Today, Britain’s Royal Society released a report (pdf), “Geoengineering the Climate,” which urges the increased study of technologies that could counter global warming while cautioning that the side effects could be substantial and possibly prohibitive. Geoengineering “is no magic bullet,” says John Shepherd of the University of Southampton, who chaired the working group, so “we have to keep the focus on [greenhouse gas] emission reductions.”
The new report is probably the most substantial and authoritative since Nobel Prize winner Paul Crutzen made at least the discussion of climate geoengineering respectable again (Science, 20 October 2006, p. 401). A 12-member working group of scientists, engineers, an economist, a social scientist, and a lawyer spent nearly a year examining technologies, such as fertilizing the oceans to suck down atmospheric carbon dioxide or orbiting giant mirrors to deflect sunlight.
Responding to many scientists’ concerns, the report stresses that the many impacts of global warming won't be solved by any single technology. Some approaches that would cool the atmosphere, for example, would still allow the continued acidification of the oceans. Right now, pumping up the haze in the stratosphere to block some sunlight looks the most feasible, the working group concluded, but this approach still has serious and inevitable drawbacks such as worsening drought. In addition, none of the proposed technologies yet comes close to measuring up in terms of effectiveness, affordability, and readiness.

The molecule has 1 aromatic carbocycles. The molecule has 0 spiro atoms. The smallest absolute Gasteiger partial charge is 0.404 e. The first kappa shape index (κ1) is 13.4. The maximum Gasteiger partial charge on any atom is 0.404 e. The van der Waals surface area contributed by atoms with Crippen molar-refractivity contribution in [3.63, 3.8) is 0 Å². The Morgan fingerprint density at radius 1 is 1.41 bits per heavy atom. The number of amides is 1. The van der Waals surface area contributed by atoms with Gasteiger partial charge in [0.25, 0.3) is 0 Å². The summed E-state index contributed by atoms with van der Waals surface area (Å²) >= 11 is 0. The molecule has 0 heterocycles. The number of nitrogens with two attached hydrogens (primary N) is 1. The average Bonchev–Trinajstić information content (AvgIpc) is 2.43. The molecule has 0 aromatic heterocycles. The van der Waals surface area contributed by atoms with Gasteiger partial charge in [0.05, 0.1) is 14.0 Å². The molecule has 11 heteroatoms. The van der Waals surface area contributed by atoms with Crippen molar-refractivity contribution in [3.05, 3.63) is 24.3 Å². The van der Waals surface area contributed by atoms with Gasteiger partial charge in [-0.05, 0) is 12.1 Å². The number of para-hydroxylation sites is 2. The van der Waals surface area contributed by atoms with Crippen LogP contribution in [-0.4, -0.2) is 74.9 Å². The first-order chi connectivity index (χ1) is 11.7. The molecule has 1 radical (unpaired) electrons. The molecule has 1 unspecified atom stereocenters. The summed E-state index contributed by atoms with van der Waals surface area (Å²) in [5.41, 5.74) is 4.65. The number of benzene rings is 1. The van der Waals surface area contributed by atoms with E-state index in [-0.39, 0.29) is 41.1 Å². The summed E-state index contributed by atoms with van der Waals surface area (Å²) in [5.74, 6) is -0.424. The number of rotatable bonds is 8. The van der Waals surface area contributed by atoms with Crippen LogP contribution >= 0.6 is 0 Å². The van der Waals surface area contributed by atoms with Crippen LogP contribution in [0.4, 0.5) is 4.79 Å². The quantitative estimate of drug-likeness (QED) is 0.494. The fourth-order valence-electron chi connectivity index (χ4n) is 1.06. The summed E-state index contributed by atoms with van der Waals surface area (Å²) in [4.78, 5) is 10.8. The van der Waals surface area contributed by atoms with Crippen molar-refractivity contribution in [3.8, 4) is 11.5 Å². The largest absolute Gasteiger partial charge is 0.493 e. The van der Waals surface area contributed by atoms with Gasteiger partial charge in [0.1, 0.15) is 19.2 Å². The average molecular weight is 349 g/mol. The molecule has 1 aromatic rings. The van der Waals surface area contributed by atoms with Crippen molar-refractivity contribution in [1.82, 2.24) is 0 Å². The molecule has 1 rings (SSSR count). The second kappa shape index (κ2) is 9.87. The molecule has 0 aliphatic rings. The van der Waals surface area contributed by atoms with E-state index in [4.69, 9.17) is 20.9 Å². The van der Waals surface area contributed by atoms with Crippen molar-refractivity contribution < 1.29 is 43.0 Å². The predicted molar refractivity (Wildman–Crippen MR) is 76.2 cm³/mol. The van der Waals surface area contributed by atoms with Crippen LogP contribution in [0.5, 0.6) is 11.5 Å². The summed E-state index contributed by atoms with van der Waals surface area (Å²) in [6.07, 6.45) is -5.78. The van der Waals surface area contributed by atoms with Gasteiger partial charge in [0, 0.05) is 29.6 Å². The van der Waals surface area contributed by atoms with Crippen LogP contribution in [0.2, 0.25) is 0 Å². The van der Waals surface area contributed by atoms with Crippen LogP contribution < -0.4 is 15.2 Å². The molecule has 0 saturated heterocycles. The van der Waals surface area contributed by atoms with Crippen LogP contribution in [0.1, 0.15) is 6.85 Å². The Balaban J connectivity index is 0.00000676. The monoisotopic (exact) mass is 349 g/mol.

Geoengineering may still not look that attractive, but “we should be undertaking research on these technologies so they could be available if and when we need them,” says Shepherd, an Earth systems scientist. That could be late in this century if efforts to rein in emissions falter, he says, or climate proves far more sensitive to greenhouse gases than expected. “We need to initiate serious research not only on the effectiveness of technologies but especially on environmental impacts and legal and ethical ramifications.”
“It’s a pretty good report,” says Princeton University geoscientist Michael Oppenheimer. “It’s definitely constructive,” he adds, but he emphasizes the uncertainties even more than the report does. The report’s recommended further research will, he predicts, make it clear that the risk of geoengineering is too high, no matter how fierce the greenhouse turns out to be.